14

I need to be able to backup and restore my database using tsql. The approach I'm using is:

-- backup
backup database testdb1 to disk='c:\testdb1.bak'

-- restore
alter database testdb1 set single_user with rollback immediate
drop database testdb1
restore database testdb1 from disk='c:\testdb1.bak'

This works fine, but requires having the existing file at c:\testdb1.bak. It's not a problem as long as I have SQL server installed locally, but what do I do if I connect to the server remotely? Any solutions for getting rid of this requirement?

For me, it doesn't really matter what the name and path to this file is, I just need to be sure that I would be able to restore the DB if my alter scripts go wrong.

Thanks.


Update The problem was that creating files at the root of c:\ is prohibited by some versions of Windows. Using C:\1\ is fine.

10

You need to create a new media set at the same time.

Adapted from this MSDN page:

BACKUP DATABASE testdb1
TO DISK = 'c:\testdb1.bak'
  WITH FORMAT,
    MEDIANAME = 'MyBackups',
    NAME = 'Full backup of my database'
GO

And make sure you have permissions to create the file in the root c:\ folder

  • It says: "Backup or restore requires at least one backup device. Rerun your statement specifying a backup device". – Andrey Agibalov Jul 24 '11 at 15:39
  • 1
    I've edited the answer - try that – iandotkelly Jul 24 '11 at 15:46
  • Says: "Cannot open backup device 'c:\testdb2.bak'. Operating system error 5(error not found)". Looks like the same issue that I had. – Andrey Agibalov Jul 24 '11 at 15:47
  • 2
    Some versions of windows try to prevent files being created on the root c:\ folder. Have you tried creating the file somewhere else? The fact that it works when you've put a file there already (using administrator privilages perhaps) hints that this might be a permissions error – iandotkelly Jul 24 '11 at 15:50
  • 1
    Ahaha. I would look at how you find the user's documents folder in t-sql. Then you could create a backup folder in there. I don't know how to do that unfortunately. – iandotkelly Jul 24 '11 at 16:00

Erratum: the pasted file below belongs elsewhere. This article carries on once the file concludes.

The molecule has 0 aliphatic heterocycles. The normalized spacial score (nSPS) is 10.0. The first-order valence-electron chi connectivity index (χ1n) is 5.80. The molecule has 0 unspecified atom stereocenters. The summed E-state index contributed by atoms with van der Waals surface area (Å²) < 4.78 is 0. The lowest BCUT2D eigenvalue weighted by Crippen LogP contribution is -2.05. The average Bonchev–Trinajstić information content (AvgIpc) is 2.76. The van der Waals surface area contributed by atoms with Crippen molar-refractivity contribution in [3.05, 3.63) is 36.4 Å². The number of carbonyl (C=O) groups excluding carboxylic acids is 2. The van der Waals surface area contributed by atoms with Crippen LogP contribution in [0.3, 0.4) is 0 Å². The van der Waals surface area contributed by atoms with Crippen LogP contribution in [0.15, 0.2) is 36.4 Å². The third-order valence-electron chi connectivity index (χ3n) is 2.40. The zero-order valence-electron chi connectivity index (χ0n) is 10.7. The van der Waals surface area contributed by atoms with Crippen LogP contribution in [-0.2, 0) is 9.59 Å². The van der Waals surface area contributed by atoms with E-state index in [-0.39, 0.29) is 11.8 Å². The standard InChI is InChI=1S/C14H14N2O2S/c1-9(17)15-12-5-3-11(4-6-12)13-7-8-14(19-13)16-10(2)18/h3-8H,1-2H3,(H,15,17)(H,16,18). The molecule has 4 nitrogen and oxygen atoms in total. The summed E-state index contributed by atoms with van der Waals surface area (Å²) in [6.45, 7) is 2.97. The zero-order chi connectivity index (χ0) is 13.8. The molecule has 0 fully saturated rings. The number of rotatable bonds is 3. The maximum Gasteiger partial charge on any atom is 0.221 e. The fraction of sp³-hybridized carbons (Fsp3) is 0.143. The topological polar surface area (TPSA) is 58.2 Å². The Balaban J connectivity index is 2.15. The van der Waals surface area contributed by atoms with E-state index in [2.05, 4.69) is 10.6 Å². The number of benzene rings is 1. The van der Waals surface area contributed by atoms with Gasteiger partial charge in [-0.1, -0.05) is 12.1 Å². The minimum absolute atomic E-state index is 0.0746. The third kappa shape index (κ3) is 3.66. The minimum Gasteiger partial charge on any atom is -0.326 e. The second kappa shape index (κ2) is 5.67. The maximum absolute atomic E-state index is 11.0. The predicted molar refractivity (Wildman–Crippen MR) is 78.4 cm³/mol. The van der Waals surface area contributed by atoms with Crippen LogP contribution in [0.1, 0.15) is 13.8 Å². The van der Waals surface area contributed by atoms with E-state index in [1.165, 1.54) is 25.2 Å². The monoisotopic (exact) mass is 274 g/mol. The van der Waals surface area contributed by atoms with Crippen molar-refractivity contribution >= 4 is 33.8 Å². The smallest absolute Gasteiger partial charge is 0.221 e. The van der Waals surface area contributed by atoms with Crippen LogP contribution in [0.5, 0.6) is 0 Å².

3

Just to supplement the knowledge base for restoring SQL Server database with TSQL - below there is a script handling the issue of processes which can prevent the restoration, restore the database from remote backup file and finally grant the access for some user. Reference for some options used can be found on MSDN.

/************** Restore SQL Server database with TSQL **************/

DECLARE @SQL AS VARCHAR(20), @spid AS INT     
SELECT @spid = MIN(spid) FROM master..sysprocesses WHERE dbid = db_id('YourDbName') AND spid != @@spid    

-- Kill processes that currently use the database and could block the restoration     
while (@spid IS NOT NULL)
BEGIN
    print 'Killing process ' + CAST(@spid AS VARCHAR) + ' ...'
    SET @SQL = 'kill ' + CAST(@spid AS VARCHAR)
    EXEC (@SQL)

    SELECT @spid = MIN(spid) FROM master..sysprocesses WHERE dbid = db_id('YourDbName') AND spid != @@spid
END 
GO

-- Restore the database and bring it back online, so it can be accessed
RESTORE DATABASE YourDbName FROM DISK = '\\path\to\backup.bak' WITH REPLACE, RECOVERY;
GO   

-- Restore the user
USE YourDbName;
DROP USER YourUserName;
GO

ALTER authorization ON DATABASE::YourDbName TO YourUserName;
GO

Alternatively, if such script is used quite often, a stored procedure can be created:

CREATE PROCEDURE RestoreFromSomewhere
AS
BEGIN
    -- The script above
END
GO

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